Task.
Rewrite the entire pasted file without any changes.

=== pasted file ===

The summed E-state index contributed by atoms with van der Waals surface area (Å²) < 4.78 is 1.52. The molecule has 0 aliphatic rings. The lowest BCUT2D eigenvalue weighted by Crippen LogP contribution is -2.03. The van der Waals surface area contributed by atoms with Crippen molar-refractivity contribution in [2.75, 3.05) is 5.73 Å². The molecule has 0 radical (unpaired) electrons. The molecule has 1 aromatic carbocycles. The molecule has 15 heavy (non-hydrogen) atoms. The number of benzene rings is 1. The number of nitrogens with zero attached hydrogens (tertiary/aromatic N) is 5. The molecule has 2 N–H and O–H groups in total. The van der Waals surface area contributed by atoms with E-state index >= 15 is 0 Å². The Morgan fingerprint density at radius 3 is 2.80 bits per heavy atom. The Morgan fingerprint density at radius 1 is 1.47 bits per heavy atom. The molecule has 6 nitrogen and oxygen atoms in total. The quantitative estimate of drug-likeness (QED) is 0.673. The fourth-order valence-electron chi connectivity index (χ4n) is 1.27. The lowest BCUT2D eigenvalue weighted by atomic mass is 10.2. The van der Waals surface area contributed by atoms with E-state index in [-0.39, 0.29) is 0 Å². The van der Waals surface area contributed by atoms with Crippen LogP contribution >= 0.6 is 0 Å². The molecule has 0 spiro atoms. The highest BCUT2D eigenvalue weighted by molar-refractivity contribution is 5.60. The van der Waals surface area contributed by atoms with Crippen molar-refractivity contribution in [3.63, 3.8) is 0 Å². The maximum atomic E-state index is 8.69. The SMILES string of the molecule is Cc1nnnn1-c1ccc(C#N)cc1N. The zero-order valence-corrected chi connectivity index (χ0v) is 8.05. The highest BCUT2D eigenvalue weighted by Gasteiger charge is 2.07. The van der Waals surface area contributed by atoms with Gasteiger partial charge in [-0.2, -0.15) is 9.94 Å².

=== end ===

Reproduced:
The summed E-state index contributed by atoms with van der Waals surface area (Å²) < 4.78 is 1.52. The molecule has 0 aliphatic rings. The lowest BCUT2D eigenvalue weighted by Crippen LogP contribution is -2.03. The van der Waals surface area contributed by atoms with Crippen molar-refractivity contribution in [2.75, 3.05) is 5.73 Å². The molecule has 0 radical (unpaired) electrons. The molecule has 1 aromatic carbocycles. The molecule has 15 heavy (non-hydrogen) atoms. The number of benzene rings is 1. The number of nitrogens with zero attached hydrogens (tertiary/aromatic N) is 5. The molecule has 2 N–H and O–H groups in total. The van der Waals surface area contributed by atoms with E-state index >= 15 is 0 Å². The Morgan fingerprint density at radius 3 is 2.80 bits per heavy atom. The Morgan fingerprint density at radius 1 is 1.47 bits per heavy atom. The molecule has 6 nitrogen and oxygen atoms in total. The quantitative estimate of drug-likeness (QED) is 0.673. The fourth-order valence-electron chi connectivity index (χ4n) is 1.27. The lowest BCUT2D eigenvalue weighted by atomic mass is 10.2. The van der Waals surface area contributed by atoms with E-state index in [-0.39, 0.29) is 0 Å². The van der Waals surface area contributed by atoms with Crippen LogP contribution >= 0.6 is 0 Å². The molecule has 0 spiro atoms. The highest BCUT2D eigenvalue weighted by molar-refractivity contribution is 5.60. The van der Waals surface area contributed by atoms with Crippen molar-refractivity contribution in [3.63, 3.8) is 0 Å². The maximum atomic E-state index is 8.69. The SMILES string of the molecule is Cc1nnnn1-c1ccc(C#N)cc1N. The zero-order valence-corrected chi connectivity index (χ0v) is 8.05. The highest BCUT2D eigenvalue weighted by Gasteiger charge is 2.07. The van der Waals surface area contributed by atoms with Gasteiger partial charge in [-0.2, -0.15) is 9.94 Å².